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10 Things You Should Know About LED Lighting

LEDs, or light emitting diodes, in lighting are becoming attractive alternatives to incandescent or fluorescent lighting in both residential or commercial lighting applications because they are very energy-efficient, have very long lives, are very small in size, do not have any re-strike time, generate relatively little heat, have a slow failure rate, are shock resistant, work well in low temperatures, their light can be easily focused, and they contain no toxic mercury unlike today’s popular energy-efficient lighting product, the compact fluorescent light bulb (CFL). Here are 10 things to know about LED lighting:

  1. Colored and White LEDs

LEDs can be red, green, blue, or amber. The color emitted by an LED is dependent upon the materials used to produce it. For example, a red LED is made from the chemical elements of aluminium, gallium, and arsenic. White LEDs are created by covering a blue LED with a yellow phosphorous coating. A white LED can also be created by using a red, blue, and green LED in close proximity to each other. At this time, there is not an LED that can emit white light. Producing an LED that could emit white light is the “holy grail” of LED light research.

  1. LED Brightness

A single high power LED can produce about 80 lumens of light. In comparison, a standard 60 watt incandescent light bulb produces about 900 lumens. Thus, a single high power LED is only about 1/11th as bright as a 60 watt incandescent light bulb. In order to produce adequate lighting, therefore, an LED fixture must contain groups of LEDs. However, the future is bright, pun intended, for LEDs. The lumen output of LEDs has almost doubled in the last two years.

  1. LED Color Temperature

Color temperature is a measure of the color appearance of a light source which helps describe the apparent “warmth” (reddish) or “coolness” (bluish) of that light. Light sources below 3200 Kelvin (3200K) are considered to be “warm;” while those above 4000K are considered to be “cool” light sources. For comparison, a traditional household incandescent light bulb is 2800K. The color temperature of a light source is not related to how hot the light source will get or how much heat is given off by the light. White LEDs vary in color temperature. Some white LEDs can be as “warm” in appearance as 2600K but most white LEDs are slightly “cool” in appearance. This is because most white LEDs are created by putting yellow phosphors over blue LEDs.

  1. LED Color Rendering

Color rendering index (CRI) is the ability for any light source to render colors accurately. The CRI scale goes from 1 (low pressure sodium) to 100 (the sun). A CRI of 75 is considered to be good, a CRI of 85 is considered to be very good, a CRI of 95 is considered to be excellent, and, of course, a CRI of 100 is considered perfect. LEDs in a warm white color temperature are currently available with a CRI of 80.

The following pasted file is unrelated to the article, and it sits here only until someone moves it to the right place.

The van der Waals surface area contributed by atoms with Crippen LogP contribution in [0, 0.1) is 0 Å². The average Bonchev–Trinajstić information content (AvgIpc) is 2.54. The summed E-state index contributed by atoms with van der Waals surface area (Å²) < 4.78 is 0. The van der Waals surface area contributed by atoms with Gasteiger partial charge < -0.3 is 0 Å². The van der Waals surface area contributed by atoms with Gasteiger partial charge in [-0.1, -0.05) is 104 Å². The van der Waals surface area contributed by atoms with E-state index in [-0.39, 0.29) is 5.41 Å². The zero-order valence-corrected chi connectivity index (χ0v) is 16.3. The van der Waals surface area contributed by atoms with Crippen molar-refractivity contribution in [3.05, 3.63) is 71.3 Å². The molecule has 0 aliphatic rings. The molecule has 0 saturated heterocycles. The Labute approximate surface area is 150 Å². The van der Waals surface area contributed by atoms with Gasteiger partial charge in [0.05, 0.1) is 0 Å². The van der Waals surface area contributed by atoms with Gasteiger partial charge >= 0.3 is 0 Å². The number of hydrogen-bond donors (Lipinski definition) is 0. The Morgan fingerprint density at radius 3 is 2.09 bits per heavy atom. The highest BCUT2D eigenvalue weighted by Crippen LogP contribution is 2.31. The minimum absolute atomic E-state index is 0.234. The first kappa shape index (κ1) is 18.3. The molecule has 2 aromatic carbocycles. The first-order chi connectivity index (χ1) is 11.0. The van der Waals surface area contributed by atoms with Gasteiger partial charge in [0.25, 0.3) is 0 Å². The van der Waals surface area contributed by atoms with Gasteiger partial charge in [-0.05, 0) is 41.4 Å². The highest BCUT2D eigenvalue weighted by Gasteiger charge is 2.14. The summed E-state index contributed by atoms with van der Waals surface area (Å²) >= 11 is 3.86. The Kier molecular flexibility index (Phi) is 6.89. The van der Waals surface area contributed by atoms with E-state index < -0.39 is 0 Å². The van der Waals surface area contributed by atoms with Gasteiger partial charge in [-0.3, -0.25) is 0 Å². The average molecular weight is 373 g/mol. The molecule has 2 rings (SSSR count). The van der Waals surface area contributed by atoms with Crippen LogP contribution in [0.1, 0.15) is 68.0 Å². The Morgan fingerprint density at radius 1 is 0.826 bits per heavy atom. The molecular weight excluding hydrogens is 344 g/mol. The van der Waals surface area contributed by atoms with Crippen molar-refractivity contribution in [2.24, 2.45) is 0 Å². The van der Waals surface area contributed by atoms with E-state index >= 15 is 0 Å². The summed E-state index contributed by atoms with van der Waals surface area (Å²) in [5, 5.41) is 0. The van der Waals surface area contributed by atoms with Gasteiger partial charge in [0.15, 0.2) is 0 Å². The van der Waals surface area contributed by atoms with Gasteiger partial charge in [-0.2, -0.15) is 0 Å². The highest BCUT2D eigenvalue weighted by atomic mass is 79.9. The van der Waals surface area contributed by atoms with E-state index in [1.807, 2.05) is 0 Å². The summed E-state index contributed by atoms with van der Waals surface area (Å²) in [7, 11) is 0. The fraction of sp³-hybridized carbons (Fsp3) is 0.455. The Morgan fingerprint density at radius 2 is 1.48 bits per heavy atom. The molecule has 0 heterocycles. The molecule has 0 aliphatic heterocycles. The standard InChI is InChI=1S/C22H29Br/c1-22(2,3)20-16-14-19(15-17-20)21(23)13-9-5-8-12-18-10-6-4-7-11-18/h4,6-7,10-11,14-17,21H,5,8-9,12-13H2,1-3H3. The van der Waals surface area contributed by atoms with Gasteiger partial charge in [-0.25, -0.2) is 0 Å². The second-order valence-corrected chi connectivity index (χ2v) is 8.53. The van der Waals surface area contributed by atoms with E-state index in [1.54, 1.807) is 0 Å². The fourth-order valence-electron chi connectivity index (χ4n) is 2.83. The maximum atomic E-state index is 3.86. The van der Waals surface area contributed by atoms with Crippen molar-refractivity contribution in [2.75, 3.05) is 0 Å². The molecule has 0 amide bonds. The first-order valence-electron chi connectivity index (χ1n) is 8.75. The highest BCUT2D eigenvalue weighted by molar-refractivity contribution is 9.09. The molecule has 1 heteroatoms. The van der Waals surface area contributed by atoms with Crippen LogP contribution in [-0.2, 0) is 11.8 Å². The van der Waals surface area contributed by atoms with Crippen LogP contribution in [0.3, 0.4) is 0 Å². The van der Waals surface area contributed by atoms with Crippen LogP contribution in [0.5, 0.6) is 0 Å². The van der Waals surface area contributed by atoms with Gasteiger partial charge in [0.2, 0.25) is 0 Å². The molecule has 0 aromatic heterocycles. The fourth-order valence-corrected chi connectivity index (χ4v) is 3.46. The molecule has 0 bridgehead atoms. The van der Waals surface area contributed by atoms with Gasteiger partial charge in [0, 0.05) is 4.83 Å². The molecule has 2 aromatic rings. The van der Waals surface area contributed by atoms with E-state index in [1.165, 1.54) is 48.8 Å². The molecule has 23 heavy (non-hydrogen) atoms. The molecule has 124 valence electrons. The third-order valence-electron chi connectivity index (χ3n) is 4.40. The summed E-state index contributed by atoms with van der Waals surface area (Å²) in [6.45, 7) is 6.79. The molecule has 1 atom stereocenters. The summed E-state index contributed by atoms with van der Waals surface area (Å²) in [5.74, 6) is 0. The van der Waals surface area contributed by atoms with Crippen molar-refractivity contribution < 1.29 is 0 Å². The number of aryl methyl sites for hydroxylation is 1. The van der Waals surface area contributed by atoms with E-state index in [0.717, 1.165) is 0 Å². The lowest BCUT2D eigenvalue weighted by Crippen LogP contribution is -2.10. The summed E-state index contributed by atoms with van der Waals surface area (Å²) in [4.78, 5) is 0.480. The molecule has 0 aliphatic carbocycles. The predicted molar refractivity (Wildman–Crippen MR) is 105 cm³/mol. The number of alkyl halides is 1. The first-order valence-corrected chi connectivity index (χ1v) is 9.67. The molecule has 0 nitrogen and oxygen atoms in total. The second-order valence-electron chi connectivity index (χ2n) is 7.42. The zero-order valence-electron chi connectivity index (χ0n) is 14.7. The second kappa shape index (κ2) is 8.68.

1. LED Efficacy

As with all light sources, the efficacy of LEDs is measured in lumens/watt, the amount of light produced by one unit of power. Warm white LEDs produce between 25-44 lumens/watt while cool white LEDs are more efficacious by producing 47-64 lumens/watt. In comparison, the typical household incandescent light bulb creates 10-18 lumens/watt while compact fluorescent light bulbs produce 35-60 lumens/watt.

  1. LED Drivers

Fluorescent light bulbs require a ballast in order to function. The ballast provides a starting voltage and limits the electrical current to the light bulb. LEDs also require a similar electronic power source. For LEDs, this electronic power source is usually called an LED driver. The LED driver converts line power to the appropriate voltage (usually between two and four volts DC for high-brightness LEDs) and current (typically 200-1000 milliamps or mA), and may also include dimming and/or color correction controls. LED drivers are generally about 85% efficient. Thus, the efficacy of LEDs should be reduced by 15% to account for the LED driver.

  1. LED Heat Generation

It is a myth that LEDs do not generate heat. In fact, all light sources generate heat and LED lights are no different. Thus, it is important that an LED fixture is well-designed with “heat sinks” to adequately dissipate the heat that is created.

  1. LED Lifespan

LEDs do not burn out like an incandescent light bulb. Instead they get progressively dimmer over their lifetime until they no longer emit enough light to be useful. An LED is generally considered to be no longer useful when it is emitting only 70% of the original amount of light the LED produced. The time that this takes is often referred to as the “rated life” of an LED. While some LEDs may have a rated life of 100,000 hours, this is usually only under perfect laboratory conditions. Under real-world conditions most LEDs operating in light fixtures might last up to 50,000 hours. The rated life of an LED is often much less when the LED is operating in a light fixture as opposed to the same LED operating outside of a light fixture due to the buildup of heat inside the fixture. The typical LED inside of a typical light fixture may have a rated life of 35,000 to 60,000 hours.

  1. OLED

An OLED is an organic light emitting diode. It is an LED that also contains carbon. OLEDs are generally manufactured as flexible lightweight sheets. Today, OLEDs operate at significantly lower efficiency than inorganic (crystalline) LEDs. OLEDs typically generate less light per area than inorganic, solid state LEDs, which are usually designed for use as point-light sources.

  1. Infrared and UV Radiation

White LEDs do not emit infrared, or heat radiation like an incandescent light bulb. In addition, white LEDs do not create ultraviolet radiation (UV rays) like a fluorescent light bulb.